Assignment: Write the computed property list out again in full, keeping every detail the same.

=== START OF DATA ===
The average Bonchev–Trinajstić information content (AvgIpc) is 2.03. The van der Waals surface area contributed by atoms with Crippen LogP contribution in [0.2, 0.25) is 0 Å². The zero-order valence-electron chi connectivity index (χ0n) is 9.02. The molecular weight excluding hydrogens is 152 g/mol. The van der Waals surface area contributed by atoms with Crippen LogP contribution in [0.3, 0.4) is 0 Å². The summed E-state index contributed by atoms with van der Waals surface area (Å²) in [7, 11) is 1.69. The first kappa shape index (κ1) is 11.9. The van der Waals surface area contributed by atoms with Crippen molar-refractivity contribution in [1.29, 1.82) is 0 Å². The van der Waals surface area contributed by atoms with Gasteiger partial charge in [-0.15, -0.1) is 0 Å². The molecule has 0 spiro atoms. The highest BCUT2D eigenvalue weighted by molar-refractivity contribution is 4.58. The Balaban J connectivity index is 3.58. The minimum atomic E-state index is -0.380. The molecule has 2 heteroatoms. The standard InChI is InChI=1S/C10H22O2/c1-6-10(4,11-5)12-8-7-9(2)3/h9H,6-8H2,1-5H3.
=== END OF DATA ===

The average Bonchev–Trinajstić information content (AvgIpc) is 2.03. The van der Waals surface area contributed by atoms with Crippen LogP contribution in [0.2, 0.25) is 0 Å². The zero-order valence-electron chi connectivity index (χ0n) is 9.02. The molecular weight excluding hydrogens is 152 g/mol. The van der Waals surface area contributed by atoms with Crippen LogP contribution in [0.3, 0.4) is 0 Å². The summed E-state index contributed by atoms with van der Waals surface area (Å²) in [7, 11) is 1.69. The first kappa shape index (κ1) is 11.9. The van der Waals surface area contributed by atoms with Crippen molar-refractivity contribution in [1.29, 1.82) is 0 Å². The van der Waals surface area contributed by atoms with Gasteiger partial charge in [-0.15, -0.1) is 0 Å². The molecule has 0 spiro atoms. The highest BCUT2D eigenvalue weighted by molar-refractivity contribution is 4.58. The Balaban J connectivity index is 3.58. The minimum atomic E-state index is -0.380. The molecule has 2 heteroatoms. The standard InChI is InChI=1S/C10H22O2/c1-6-10(4,11-5)12-8-7-9(2)3/h9H,6-8H2,1-5H3.